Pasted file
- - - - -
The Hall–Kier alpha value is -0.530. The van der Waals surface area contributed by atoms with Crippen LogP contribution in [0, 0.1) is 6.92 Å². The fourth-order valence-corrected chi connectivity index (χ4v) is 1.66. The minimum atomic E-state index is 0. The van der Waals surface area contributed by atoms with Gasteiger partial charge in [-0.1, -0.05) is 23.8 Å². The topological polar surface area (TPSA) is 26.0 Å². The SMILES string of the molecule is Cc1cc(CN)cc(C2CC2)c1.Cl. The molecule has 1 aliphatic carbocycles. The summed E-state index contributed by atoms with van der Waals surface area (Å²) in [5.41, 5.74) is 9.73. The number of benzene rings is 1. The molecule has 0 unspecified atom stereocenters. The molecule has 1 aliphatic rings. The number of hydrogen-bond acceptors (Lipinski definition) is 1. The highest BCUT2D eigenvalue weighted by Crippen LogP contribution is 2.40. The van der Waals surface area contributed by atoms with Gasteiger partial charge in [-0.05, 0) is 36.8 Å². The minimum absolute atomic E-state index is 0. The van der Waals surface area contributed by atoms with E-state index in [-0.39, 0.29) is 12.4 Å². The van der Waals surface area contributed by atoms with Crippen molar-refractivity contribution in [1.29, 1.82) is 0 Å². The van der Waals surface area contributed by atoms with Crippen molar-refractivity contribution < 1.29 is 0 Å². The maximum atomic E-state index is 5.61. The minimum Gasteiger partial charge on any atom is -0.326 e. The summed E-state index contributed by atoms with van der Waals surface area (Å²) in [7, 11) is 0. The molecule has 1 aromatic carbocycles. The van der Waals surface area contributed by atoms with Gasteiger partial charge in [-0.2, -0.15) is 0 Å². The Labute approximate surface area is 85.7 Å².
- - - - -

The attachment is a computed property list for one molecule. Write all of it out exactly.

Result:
The Hall–Kier alpha value is -0.530. The van der Waals surface area contributed by atoms with Crippen LogP contribution in [0, 0.1) is 6.92 Å². The fourth-order valence-corrected chi connectivity index (χ4v) is 1.66. The minimum atomic E-state index is 0. The van der Waals surface area contributed by atoms with Gasteiger partial charge in [-0.1, -0.05) is 23.8 Å². The topological polar surface area (TPSA) is 26.0 Å². The SMILES string of the molecule is Cc1cc(CN)cc(C2CC2)c1.Cl. The molecule has 1 aliphatic carbocycles. The summed E-state index contributed by atoms with van der Waals surface area (Å²) in [5.41, 5.74) is 9.73. The number of benzene rings is 1. The molecule has 0 unspecified atom stereocenters. The molecule has 1 aliphatic rings. The number of hydrogen-bond acceptors (Lipinski definition) is 1. The highest BCUT2D eigenvalue weighted by Crippen LogP contribution is 2.40. The van der Waals surface area contributed by atoms with Gasteiger partial charge in [-0.05, 0) is 36.8 Å². The minimum absolute atomic E-state index is 0. The van der Waals surface area contributed by atoms with E-state index in [-0.39, 0.29) is 12.4 Å². The van der Waals surface area contributed by atoms with Crippen molar-refractivity contribution in [1.29, 1.82) is 0 Å². The van der Waals surface area contributed by atoms with Crippen molar-refractivity contribution < 1.29 is 0 Å². The maximum atomic E-state index is 5.61. The minimum Gasteiger partial charge on any atom is -0.326 e. The summed E-state index contributed by atoms with van der Waals surface area (Å²) in [7, 11) is 0. The molecule has 1 aromatic carbocycles. The van der Waals surface area contributed by atoms with Gasteiger partial charge in [-0.2, -0.15) is 0 Å². The Labute approximate surface area is 85.7 Å².